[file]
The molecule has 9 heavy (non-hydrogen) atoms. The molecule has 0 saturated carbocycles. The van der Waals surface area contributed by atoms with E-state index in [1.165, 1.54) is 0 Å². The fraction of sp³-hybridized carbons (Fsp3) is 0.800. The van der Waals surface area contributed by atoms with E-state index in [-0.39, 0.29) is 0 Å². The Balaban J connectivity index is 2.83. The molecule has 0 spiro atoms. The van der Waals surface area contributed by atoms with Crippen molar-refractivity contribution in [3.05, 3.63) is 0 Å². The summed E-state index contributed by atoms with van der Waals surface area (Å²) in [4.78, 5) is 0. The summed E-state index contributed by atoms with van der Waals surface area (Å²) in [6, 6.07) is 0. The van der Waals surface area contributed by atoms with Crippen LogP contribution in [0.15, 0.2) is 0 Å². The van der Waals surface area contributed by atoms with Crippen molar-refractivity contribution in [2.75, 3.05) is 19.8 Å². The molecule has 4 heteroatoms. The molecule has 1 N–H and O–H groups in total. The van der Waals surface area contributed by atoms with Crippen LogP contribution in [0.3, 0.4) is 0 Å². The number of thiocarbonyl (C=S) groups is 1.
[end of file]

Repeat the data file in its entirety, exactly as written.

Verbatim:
The molecule has 9 heavy (non-hydrogen) atoms. The molecule has 0 saturated carbocycles. The van der Waals surface area contributed by atoms with E-state index in [1.165, 1.54) is 0 Å². The fraction of sp³-hybridized carbons (Fsp3) is 0.800. The van der Waals surface area contributed by atoms with E-state index in [-0.39, 0.29) is 0 Å². The Balaban J connectivity index is 2.83. The molecule has 0 spiro atoms. The van der Waals surface area contributed by atoms with Crippen molar-refractivity contribution in [3.05, 3.63) is 0 Å². The summed E-state index contributed by atoms with van der Waals surface area (Å²) in [4.78, 5) is 0. The summed E-state index contributed by atoms with van der Waals surface area (Å²) in [6, 6.07) is 0. The van der Waals surface area contributed by atoms with Crippen LogP contribution in [0.15, 0.2) is 0 Å². The van der Waals surface area contributed by atoms with Crippen molar-refractivity contribution in [2.75, 3.05) is 19.8 Å². The molecule has 4 heteroatoms. The molecule has 1 N–H and O–H groups in total. The van der Waals surface area contributed by atoms with Crippen LogP contribution in [0.3, 0.4) is 0 Å². The number of thiocarbonyl (C=S) groups is 1.